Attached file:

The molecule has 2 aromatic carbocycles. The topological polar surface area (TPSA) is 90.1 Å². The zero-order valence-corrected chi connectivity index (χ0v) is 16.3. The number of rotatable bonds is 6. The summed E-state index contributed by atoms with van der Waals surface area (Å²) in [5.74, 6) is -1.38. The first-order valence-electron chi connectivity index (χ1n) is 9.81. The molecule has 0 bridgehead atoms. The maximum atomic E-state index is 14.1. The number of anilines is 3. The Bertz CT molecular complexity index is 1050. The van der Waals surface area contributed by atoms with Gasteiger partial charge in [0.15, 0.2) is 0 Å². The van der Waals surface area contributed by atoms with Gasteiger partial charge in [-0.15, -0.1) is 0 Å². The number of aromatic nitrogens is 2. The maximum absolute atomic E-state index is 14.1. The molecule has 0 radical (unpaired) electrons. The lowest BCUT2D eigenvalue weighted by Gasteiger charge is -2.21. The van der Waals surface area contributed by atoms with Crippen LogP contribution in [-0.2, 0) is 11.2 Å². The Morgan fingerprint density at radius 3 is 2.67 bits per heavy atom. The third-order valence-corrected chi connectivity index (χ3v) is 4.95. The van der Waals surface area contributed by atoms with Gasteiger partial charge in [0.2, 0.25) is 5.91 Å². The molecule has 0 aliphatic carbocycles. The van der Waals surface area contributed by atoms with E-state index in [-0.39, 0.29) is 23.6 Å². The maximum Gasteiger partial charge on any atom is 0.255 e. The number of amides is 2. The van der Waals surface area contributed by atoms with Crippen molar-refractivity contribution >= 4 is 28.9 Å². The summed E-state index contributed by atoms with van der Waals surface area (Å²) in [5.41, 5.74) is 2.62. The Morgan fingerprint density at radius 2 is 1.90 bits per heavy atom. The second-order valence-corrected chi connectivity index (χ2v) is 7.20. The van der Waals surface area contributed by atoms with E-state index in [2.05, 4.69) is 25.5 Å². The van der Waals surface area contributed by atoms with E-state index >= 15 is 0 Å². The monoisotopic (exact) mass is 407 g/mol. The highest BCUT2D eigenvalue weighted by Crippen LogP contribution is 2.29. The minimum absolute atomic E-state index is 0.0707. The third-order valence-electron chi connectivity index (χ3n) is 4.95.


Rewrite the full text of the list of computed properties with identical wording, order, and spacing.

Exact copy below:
The molecule has 2 aromatic carbocycles. The topological polar surface area (TPSA) is 90.1 Å². The zero-order valence-corrected chi connectivity index (χ0v) is 16.3. The number of rotatable bonds is 6. The summed E-state index contributed by atoms with van der Waals surface area (Å²) in [5.74, 6) is -1.38. The first-order valence-electron chi connectivity index (χ1n) is 9.81. The molecule has 0 bridgehead atoms. The maximum atomic E-state index is 14.1. The number of anilines is 3. The Bertz CT molecular complexity index is 1050. The van der Waals surface area contributed by atoms with Gasteiger partial charge in [0.15, 0.2) is 0 Å². The van der Waals surface area contributed by atoms with Gasteiger partial charge in [-0.15, -0.1) is 0 Å². The number of aromatic nitrogens is 2. The maximum absolute atomic E-state index is 14.1. The molecule has 0 radical (unpaired) electrons. The lowest BCUT2D eigenvalue weighted by Gasteiger charge is -2.21. The van der Waals surface area contributed by atoms with Crippen LogP contribution in [-0.2, 0) is 11.2 Å². The Morgan fingerprint density at radius 3 is 2.67 bits per heavy atom. The third-order valence-corrected chi connectivity index (χ3v) is 4.95. The van der Waals surface area contributed by atoms with Gasteiger partial charge in [0.2, 0.25) is 5.91 Å². The molecule has 0 aliphatic carbocycles. The van der Waals surface area contributed by atoms with E-state index in [-0.39, 0.29) is 23.6 Å². The maximum Gasteiger partial charge on any atom is 0.255 e. The number of amides is 2. The van der Waals surface area contributed by atoms with Crippen molar-refractivity contribution >= 4 is 28.9 Å². The summed E-state index contributed by atoms with van der Waals surface area (Å²) in [5.41, 5.74) is 2.62. The Morgan fingerprint density at radius 2 is 1.90 bits per heavy atom. The second-order valence-corrected chi connectivity index (χ2v) is 7.20. The van der Waals surface area contributed by atoms with E-state index in [2.05, 4.69) is 25.5 Å². The van der Waals surface area contributed by atoms with E-state index >= 15 is 0 Å². The monoisotopic (exact) mass is 407 g/mol. The highest BCUT2D eigenvalue weighted by Crippen LogP contribution is 2.29. The minimum absolute atomic E-state index is 0.0707. The third-order valence-electron chi connectivity index (χ3n) is 4.95.